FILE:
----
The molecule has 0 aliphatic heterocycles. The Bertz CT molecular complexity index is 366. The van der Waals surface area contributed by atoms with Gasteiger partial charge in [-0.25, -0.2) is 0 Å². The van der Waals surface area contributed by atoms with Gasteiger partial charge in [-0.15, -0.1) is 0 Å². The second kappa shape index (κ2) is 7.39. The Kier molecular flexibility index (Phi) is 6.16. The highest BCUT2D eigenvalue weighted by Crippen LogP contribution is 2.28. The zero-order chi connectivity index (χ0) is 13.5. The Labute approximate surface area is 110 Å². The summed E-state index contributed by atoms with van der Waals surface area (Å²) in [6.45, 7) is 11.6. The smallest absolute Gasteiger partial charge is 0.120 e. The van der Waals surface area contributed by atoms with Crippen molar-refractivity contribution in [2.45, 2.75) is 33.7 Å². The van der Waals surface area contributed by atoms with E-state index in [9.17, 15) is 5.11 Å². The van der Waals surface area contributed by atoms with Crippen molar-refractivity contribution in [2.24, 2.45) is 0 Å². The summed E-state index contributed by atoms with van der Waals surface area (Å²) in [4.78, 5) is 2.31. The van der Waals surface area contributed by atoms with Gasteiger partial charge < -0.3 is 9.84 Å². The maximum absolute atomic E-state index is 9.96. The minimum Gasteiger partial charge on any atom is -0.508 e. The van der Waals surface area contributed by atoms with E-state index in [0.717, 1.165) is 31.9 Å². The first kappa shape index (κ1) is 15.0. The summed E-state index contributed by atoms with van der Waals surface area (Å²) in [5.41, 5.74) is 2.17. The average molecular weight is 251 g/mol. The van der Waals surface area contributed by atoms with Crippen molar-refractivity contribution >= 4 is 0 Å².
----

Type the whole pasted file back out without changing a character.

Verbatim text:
The molecule has 0 aliphatic heterocycles. The Bertz CT molecular complexity index is 366. The van der Waals surface area contributed by atoms with Gasteiger partial charge in [-0.25, -0.2) is 0 Å². The van der Waals surface area contributed by atoms with Gasteiger partial charge in [-0.15, -0.1) is 0 Å². The second kappa shape index (κ2) is 7.39. The Kier molecular flexibility index (Phi) is 6.16. The highest BCUT2D eigenvalue weighted by Crippen LogP contribution is 2.28. The zero-order chi connectivity index (χ0) is 13.5. The Labute approximate surface area is 110 Å². The summed E-state index contributed by atoms with van der Waals surface area (Å²) in [6.45, 7) is 11.6. The smallest absolute Gasteiger partial charge is 0.120 e. The van der Waals surface area contributed by atoms with Crippen molar-refractivity contribution in [2.45, 2.75) is 33.7 Å². The van der Waals surface area contributed by atoms with E-state index in [9.17, 15) is 5.11 Å². The van der Waals surface area contributed by atoms with Crippen molar-refractivity contribution in [2.24, 2.45) is 0 Å². The summed E-state index contributed by atoms with van der Waals surface area (Å²) in [4.78, 5) is 2.31. The van der Waals surface area contributed by atoms with Gasteiger partial charge < -0.3 is 9.84 Å². The maximum absolute atomic E-state index is 9.96. The minimum Gasteiger partial charge on any atom is -0.508 e. The van der Waals surface area contributed by atoms with E-state index in [0.717, 1.165) is 31.9 Å². The first kappa shape index (κ1) is 15.0. The summed E-state index contributed by atoms with van der Waals surface area (Å²) in [5.41, 5.74) is 2.17. The average molecular weight is 251 g/mol. The van der Waals surface area contributed by atoms with Crippen molar-refractivity contribution >= 4 is 0 Å².